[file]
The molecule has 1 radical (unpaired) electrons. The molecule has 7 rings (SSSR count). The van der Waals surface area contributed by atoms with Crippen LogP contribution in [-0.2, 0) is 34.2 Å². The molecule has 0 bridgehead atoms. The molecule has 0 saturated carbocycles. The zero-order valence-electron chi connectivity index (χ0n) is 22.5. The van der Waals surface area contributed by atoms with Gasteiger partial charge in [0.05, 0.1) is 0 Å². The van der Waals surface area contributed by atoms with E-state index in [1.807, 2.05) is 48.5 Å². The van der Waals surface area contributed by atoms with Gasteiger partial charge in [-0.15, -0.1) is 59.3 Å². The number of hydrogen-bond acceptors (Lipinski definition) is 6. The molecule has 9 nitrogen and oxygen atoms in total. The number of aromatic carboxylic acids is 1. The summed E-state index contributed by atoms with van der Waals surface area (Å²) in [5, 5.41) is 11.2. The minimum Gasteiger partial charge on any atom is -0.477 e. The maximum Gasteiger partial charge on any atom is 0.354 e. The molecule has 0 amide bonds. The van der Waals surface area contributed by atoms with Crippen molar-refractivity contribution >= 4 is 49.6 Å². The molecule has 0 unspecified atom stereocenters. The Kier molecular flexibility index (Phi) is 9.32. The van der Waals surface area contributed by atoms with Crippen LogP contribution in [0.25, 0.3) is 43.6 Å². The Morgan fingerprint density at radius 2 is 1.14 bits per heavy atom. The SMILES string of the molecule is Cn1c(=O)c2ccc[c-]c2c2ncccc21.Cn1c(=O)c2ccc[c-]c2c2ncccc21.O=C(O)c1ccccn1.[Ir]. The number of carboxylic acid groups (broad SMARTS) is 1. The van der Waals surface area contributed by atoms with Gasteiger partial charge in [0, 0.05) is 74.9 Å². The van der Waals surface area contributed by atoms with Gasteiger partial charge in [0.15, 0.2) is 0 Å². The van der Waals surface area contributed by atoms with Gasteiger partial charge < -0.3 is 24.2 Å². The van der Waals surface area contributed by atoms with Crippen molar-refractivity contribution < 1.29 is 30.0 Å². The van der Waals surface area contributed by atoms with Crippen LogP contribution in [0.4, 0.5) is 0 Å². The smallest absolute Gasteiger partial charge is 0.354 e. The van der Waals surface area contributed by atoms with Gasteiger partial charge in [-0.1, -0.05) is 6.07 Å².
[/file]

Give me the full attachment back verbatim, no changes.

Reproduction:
The molecule has 1 radical (unpaired) electrons. The molecule has 7 rings (SSSR count). The van der Waals surface area contributed by atoms with Crippen LogP contribution in [-0.2, 0) is 34.2 Å². The molecule has 0 bridgehead atoms. The molecule has 0 saturated carbocycles. The zero-order valence-electron chi connectivity index (χ0n) is 22.5. The van der Waals surface area contributed by atoms with Gasteiger partial charge in [0.05, 0.1) is 0 Å². The van der Waals surface area contributed by atoms with E-state index in [1.807, 2.05) is 48.5 Å². The van der Waals surface area contributed by atoms with Gasteiger partial charge in [-0.15, -0.1) is 59.3 Å². The number of hydrogen-bond acceptors (Lipinski definition) is 6. The molecule has 9 nitrogen and oxygen atoms in total. The number of aromatic carboxylic acids is 1. The summed E-state index contributed by atoms with van der Waals surface area (Å²) in [5, 5.41) is 11.2. The minimum Gasteiger partial charge on any atom is -0.477 e. The maximum Gasteiger partial charge on any atom is 0.354 e. The molecule has 0 amide bonds. The van der Waals surface area contributed by atoms with Crippen molar-refractivity contribution >= 4 is 49.6 Å². The molecule has 0 unspecified atom stereocenters. The Kier molecular flexibility index (Phi) is 9.32. The van der Waals surface area contributed by atoms with Crippen LogP contribution in [0.25, 0.3) is 43.6 Å². The Morgan fingerprint density at radius 2 is 1.14 bits per heavy atom. The SMILES string of the molecule is Cn1c(=O)c2ccc[c-]c2c2ncccc21.Cn1c(=O)c2ccc[c-]c2c2ncccc21.O=C(O)c1ccccn1.[Ir]. The number of carboxylic acid groups (broad SMARTS) is 1. The van der Waals surface area contributed by atoms with Gasteiger partial charge in [0, 0.05) is 74.9 Å². The van der Waals surface area contributed by atoms with Gasteiger partial charge in [0.15, 0.2) is 0 Å². The van der Waals surface area contributed by atoms with Gasteiger partial charge < -0.3 is 24.2 Å². The van der Waals surface area contributed by atoms with Crippen molar-refractivity contribution < 1.29 is 30.0 Å². The van der Waals surface area contributed by atoms with Crippen LogP contribution in [0.4, 0.5) is 0 Å². The smallest absolute Gasteiger partial charge is 0.354 e. The van der Waals surface area contributed by atoms with Gasteiger partial charge in [-0.1, -0.05) is 6.07 Å².